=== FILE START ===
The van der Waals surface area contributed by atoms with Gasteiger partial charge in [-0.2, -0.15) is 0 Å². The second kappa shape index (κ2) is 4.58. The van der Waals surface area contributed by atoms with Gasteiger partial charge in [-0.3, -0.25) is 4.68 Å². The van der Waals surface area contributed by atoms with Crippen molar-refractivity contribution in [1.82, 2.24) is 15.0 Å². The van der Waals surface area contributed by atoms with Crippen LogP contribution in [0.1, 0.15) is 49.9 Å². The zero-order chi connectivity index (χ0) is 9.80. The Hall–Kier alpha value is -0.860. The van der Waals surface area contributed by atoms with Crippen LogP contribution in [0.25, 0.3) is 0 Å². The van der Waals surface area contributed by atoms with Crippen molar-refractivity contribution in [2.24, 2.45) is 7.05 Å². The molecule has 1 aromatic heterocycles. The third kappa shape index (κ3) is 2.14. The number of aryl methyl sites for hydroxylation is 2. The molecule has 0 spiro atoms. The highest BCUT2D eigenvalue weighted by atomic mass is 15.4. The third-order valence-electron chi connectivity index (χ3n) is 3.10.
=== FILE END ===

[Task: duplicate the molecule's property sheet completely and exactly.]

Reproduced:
The van der Waals surface area contributed by atoms with Gasteiger partial charge in [-0.2, -0.15) is 0 Å². The second kappa shape index (κ2) is 4.58. The van der Waals surface area contributed by atoms with Gasteiger partial charge in [-0.3, -0.25) is 4.68 Å². The van der Waals surface area contributed by atoms with Crippen molar-refractivity contribution in [1.82, 2.24) is 15.0 Å². The van der Waals surface area contributed by atoms with Crippen LogP contribution in [0.1, 0.15) is 49.9 Å². The zero-order chi connectivity index (χ0) is 9.80. The Hall–Kier alpha value is -0.860. The van der Waals surface area contributed by atoms with Crippen LogP contribution in [0.25, 0.3) is 0 Å². The van der Waals surface area contributed by atoms with Crippen molar-refractivity contribution in [2.24, 2.45) is 7.05 Å². The molecule has 1 aromatic heterocycles. The third kappa shape index (κ3) is 2.14. The number of aryl methyl sites for hydroxylation is 2. The molecule has 0 spiro atoms. The highest BCUT2D eigenvalue weighted by atomic mass is 15.4. The third-order valence-electron chi connectivity index (χ3n) is 3.10.